Dollcannotfly, I used to "save" my special clothes too; then I realized I can get more mileage (& cost per wear) out of a trend if I wear it as often as possible, and right away. The frugal side of me saves many of my better quality pieces just in case I can re-work them into a more current style. Recently, I had an old work jacket from the 90's refashioned (shoulder pads removed & sides taken in), and you know what? It now looks just like the boyfriend jackets that are all the rage now. I was thrilled! Even though it's an old piece, it feels novel again & as Sal said, injected a new look into my wardrobe for a mere tailor's fee.

  • I have been on a ‘no shopping’ plan for a few months now but I did break down on the weekend and bought some new colours that I didn’t have in my wardrobe before. Oh, and a new Coach purse (but it was from the outlet store). I think she’s got it right though, it’s just that we need someone like you to put new combinations together so we can get excited about our clothes again.

  • I am a touch like Dollycannotfly – I save things for “good” – whatever bloody “good” is! LOL
    I am really trying not to do that anymore and I now live a casual life so — I try to make myself buy the better $$ casual stuff for I am not young and cheap does not look so good on us anymore.
    I have bought things that I feel will “magically” improve the whole darn wardrobe!!! LOL
    Many times , here in Australia anyway, we do not have the range that other countries have and we are desparate!

  • Wow – interesting comments and observations.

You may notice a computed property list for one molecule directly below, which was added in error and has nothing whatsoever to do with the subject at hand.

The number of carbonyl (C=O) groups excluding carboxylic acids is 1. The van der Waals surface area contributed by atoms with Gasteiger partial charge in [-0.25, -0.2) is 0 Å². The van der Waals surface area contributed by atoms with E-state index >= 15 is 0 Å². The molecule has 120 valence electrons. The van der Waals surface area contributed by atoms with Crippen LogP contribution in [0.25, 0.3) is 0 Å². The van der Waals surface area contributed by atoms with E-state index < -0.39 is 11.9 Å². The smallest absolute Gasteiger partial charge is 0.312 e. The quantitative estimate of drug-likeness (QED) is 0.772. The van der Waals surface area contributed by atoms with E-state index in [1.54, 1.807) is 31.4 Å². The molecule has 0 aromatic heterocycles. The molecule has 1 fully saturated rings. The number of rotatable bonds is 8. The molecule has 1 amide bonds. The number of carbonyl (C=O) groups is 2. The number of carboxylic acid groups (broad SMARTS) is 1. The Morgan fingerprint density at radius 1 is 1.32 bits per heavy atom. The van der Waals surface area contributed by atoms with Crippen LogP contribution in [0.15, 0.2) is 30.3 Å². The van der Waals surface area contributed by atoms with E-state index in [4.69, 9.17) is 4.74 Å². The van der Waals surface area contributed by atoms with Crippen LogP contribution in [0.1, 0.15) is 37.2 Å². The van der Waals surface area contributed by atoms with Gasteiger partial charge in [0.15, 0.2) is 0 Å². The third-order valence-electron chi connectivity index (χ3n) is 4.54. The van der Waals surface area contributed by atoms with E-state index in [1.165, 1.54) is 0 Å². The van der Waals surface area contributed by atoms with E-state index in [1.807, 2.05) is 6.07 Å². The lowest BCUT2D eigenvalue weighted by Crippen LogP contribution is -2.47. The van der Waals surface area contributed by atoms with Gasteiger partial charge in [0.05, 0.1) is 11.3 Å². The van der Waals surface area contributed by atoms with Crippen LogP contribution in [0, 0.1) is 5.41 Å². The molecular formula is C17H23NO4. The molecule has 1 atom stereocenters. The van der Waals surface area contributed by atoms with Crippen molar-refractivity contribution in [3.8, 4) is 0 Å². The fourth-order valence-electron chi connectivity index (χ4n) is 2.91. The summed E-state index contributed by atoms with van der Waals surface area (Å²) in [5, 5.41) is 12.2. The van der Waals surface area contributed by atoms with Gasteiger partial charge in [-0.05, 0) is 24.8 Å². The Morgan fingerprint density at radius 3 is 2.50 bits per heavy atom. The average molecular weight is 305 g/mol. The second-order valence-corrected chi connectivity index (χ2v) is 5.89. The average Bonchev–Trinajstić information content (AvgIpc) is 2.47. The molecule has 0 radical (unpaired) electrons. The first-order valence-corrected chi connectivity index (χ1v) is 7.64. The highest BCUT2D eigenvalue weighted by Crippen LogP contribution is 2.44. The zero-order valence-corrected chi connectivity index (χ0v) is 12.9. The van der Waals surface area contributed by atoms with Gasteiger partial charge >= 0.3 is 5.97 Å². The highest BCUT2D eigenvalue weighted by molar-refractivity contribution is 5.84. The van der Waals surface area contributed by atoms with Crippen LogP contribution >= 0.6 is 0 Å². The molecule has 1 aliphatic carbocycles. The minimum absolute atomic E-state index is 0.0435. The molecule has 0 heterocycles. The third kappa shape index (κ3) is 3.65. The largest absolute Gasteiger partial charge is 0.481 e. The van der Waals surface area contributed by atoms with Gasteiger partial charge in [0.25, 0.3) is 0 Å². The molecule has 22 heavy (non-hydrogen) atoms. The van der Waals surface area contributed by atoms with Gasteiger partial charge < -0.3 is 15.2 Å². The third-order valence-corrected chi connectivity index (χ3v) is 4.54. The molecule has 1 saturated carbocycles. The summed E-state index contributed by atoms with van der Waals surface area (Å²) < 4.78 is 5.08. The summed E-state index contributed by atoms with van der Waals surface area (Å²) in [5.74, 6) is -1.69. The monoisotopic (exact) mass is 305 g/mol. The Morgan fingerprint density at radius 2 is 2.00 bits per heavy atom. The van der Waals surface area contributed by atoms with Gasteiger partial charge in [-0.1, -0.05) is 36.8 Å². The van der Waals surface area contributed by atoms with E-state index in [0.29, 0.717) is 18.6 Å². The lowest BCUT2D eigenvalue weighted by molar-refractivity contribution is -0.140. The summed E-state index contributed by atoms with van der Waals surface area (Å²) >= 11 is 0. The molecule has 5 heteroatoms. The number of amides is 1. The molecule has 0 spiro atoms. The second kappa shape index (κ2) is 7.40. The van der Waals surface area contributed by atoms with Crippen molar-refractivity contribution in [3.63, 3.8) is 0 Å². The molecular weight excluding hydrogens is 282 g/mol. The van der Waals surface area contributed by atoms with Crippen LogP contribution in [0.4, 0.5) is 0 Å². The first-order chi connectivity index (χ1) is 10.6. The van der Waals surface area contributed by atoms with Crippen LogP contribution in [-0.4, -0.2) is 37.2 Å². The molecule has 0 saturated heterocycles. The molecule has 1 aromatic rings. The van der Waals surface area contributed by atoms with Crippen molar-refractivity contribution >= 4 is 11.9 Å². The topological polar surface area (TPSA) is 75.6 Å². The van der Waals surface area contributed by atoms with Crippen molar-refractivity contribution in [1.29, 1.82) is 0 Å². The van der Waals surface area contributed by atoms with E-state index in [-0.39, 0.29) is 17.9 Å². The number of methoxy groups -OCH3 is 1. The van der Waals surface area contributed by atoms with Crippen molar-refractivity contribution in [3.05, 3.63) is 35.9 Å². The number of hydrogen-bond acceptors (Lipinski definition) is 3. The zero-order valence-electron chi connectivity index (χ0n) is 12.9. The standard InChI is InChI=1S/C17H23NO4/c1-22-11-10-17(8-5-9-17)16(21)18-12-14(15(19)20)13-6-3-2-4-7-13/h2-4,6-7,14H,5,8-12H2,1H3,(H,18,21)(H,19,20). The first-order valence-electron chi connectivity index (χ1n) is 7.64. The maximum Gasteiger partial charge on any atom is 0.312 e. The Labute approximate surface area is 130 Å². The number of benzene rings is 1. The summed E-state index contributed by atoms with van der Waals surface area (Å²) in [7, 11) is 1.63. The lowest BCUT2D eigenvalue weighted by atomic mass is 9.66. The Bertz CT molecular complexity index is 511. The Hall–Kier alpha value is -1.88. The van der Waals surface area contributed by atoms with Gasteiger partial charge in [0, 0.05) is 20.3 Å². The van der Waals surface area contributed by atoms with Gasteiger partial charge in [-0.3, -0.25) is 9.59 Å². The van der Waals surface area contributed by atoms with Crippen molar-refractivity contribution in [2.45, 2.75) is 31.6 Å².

Please don’t keep clothes just for good, every day is a day to wear good clothes (unless you’re renovating or gardening etc).

  • God, I am so fickle. I don’t know what it is, Imogen!!!I seriously think that when we see something beautiful and acquire it, we on some level think that this new garment is going to give us something that no other clothing item can; status, beauty, novelty, individuality. When it is through meeting our expectations after a short time, we move on for the next best promise. The ULTIMATE color. The nicest cut, the most FLATTERING NECK OR HEMLINE.

  • Hi Imogen, Very interesting comments. My biggest mistake is to buy something because at the moment it seems a bargain, then I take it home and I realize it’s no use to me as I don’t have anything that matches! Another mistake of mine is to go shopping in a hurry, thus buying the wrong items. Wish you a nice weekend. Ciao. A.

  • I get sucked into a bargain too. However, even if it’s a bargain I always ask myself:

    Does it fit me well?
    Does it fit my lifestyle?
    Do I have items in my wardrobe right now that I can wear it with?

    I have very limited space, and I’m trying to build up my wardrobe after loosing 25 lbs, so I’m trying to be fairly picky about what I purchase. I have a list that I go by.

  • Could I ask you a question regarding the preceding post? As a short-waisted woman who has learned not to accentuate my natural waist, am I fooling myself in nonetheless often liking the look of a high-waisted skirt? If the broad high waistband is firm/stiff enough that it doesn’t collapse into a bundle of creases between my lowest rib and my hip bone, I find this look pleasing. I’d really appreciate your opinion.

  • What a good question and something that is so important to consider before we step into a store (or buy online). I really love what I have in my wardrobe right now for this time in my life but I do have a few mistakes still hanging around. I think my biggest fashion mistakes from the last two years were made because I was trying to be someone else. I would see someone in a vintage dress or someone wearing a lot of color and I would try to copy them when I really love gray and black and simple lines. I tend to regret almost all accessory purchases as well.

  • I love buying clothes because it feels good. It is called shopping-therapy! Yikes! I have many new clothes that haven’t been worn yet but I still have ‘nothing’ to wear. :-S